(Adds Tesla, Ford, Honda, UAW comments)
WASHINGTON, Sept 13 (Reuters) - Toyota Motor Corp and Tesla clashed with Ford Motor Co and the United Auto Workers (UAW) union over a proposal by Democrats in the U.S. House to give union-made, U.S.-built electric vehicles an additional $4,500 tax incentive.
In a letter to Congress, Toyota said the plan discriminates against nearly half of American autoworkers who do not belong to a union and called on lawmakers to reject giving “exorbitant tax breaks” to wealthy buyers of high-priced cars and trucks.
The bill, set to be taken up on Tuesday by the House Ways and Means Committee as part of a proposed $3.5 trillion spending bill, would benefit Detroit’s Big Three automakers - General Motors, Ford Motor Co and Stellantis NV, the parent of Chrysler - which assemble their U.S.-made vehicles in UAW-represented plants.
The proposal boosts the maximum tax credit for these electric vehicles to $12,500 - including a $500 credit for using U.S.-made batteries - from the current $7,500, which stays the same for all others. The bill also does away with phasing out tax credits after automakers hit 200,000 electric vehicles sold, which would make GM eligible again, along with Tesla Inc , although Tesla would not receive the higher credit.
Tesla and foreign automakers operating in the United States do not have unions representing assembly workers and many have fought UAW efforts to organize U.S. plants.
Tesla Chief Executive Elon Musk said on Twitter Sunday that the EV incentives were “written by Ford/UAW lobbyists, as they make their electric car in Mexico. Not obvious how this serves American taxpayers.”
Ford builds its electric Mustang Mach-E in Mexico, although these vehicles would not qualify for the larger tax credit.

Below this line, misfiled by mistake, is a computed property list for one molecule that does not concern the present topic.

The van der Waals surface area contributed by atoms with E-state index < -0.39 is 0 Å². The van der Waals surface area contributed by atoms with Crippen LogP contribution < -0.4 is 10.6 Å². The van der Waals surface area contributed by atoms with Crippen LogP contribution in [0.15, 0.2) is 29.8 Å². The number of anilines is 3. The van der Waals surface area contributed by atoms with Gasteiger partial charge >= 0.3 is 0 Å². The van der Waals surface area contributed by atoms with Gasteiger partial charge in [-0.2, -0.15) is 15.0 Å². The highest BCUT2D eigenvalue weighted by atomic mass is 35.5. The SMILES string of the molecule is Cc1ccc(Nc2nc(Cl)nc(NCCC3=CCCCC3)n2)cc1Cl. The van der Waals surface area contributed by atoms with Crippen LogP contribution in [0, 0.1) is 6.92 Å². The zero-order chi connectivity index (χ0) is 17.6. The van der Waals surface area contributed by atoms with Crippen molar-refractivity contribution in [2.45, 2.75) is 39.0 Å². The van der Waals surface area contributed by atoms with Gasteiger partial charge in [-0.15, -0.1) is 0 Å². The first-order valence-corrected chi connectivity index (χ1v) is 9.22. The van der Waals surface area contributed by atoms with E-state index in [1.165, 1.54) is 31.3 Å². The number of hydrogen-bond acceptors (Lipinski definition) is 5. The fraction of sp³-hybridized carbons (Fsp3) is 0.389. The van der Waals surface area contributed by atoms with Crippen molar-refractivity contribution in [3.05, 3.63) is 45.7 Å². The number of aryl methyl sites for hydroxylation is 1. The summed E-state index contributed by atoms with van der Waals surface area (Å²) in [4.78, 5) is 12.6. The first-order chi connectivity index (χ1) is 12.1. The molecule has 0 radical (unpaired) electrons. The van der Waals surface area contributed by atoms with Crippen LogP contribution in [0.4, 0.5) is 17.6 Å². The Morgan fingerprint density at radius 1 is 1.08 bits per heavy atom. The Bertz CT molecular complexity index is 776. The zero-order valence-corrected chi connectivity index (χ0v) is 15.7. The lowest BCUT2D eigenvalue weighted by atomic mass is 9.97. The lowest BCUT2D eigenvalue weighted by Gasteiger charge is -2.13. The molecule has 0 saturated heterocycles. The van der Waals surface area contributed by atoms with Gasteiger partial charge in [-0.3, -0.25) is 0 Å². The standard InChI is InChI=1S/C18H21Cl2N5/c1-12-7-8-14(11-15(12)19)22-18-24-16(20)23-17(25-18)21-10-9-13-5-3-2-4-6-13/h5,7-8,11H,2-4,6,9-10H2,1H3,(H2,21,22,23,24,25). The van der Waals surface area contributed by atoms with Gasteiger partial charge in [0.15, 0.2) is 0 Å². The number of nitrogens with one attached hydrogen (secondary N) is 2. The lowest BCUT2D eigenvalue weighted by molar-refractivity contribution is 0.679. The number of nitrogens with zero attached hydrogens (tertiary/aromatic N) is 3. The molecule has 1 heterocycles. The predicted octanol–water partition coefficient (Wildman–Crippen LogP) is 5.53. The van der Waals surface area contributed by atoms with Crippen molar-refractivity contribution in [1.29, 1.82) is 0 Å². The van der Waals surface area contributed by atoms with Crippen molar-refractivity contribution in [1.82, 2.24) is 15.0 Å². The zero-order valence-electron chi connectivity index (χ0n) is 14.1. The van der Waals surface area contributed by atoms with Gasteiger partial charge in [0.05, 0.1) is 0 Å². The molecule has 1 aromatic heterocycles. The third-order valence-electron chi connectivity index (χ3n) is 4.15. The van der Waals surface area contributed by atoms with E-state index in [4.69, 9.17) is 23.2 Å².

Asked to respond, Ford spokesman Mark Truby said Ford will build its EV F-150 Lightning in Michigan and all-electric E-Transit van in Kansas City “with much more to come.”
The UAW did not comment on Musk’s tweet, but noted that most autoworkers globally were union represented.
“American tax money should pay for products here and American workers deserve the same voice as every other autoworker in the world,” it said on its website.
Honda Motor, which has auto plants in Alabama, Indiana and Ohio, said the EV incentive “discriminates among EVs made by hard-working American auto workers based simply on whether they belong to a union.”
Toyota does not currently build any full EVs in the United States but has plans to sell two new EVs in the U.S. next year.
Stellantis, meanwhile, praised the plan, saying it “spur the market by making electrified vehicles affordable for more Americans, which in turn will support well-paying, middle-class jobs.”
The bill also proposes a new EV tax credit for commercial vehicles, a 15% credit for electric bicycles and a $2,500 credit for used EVs.
Reporting by David Shepardson; Editing by Leslie Adler and Richard Pullin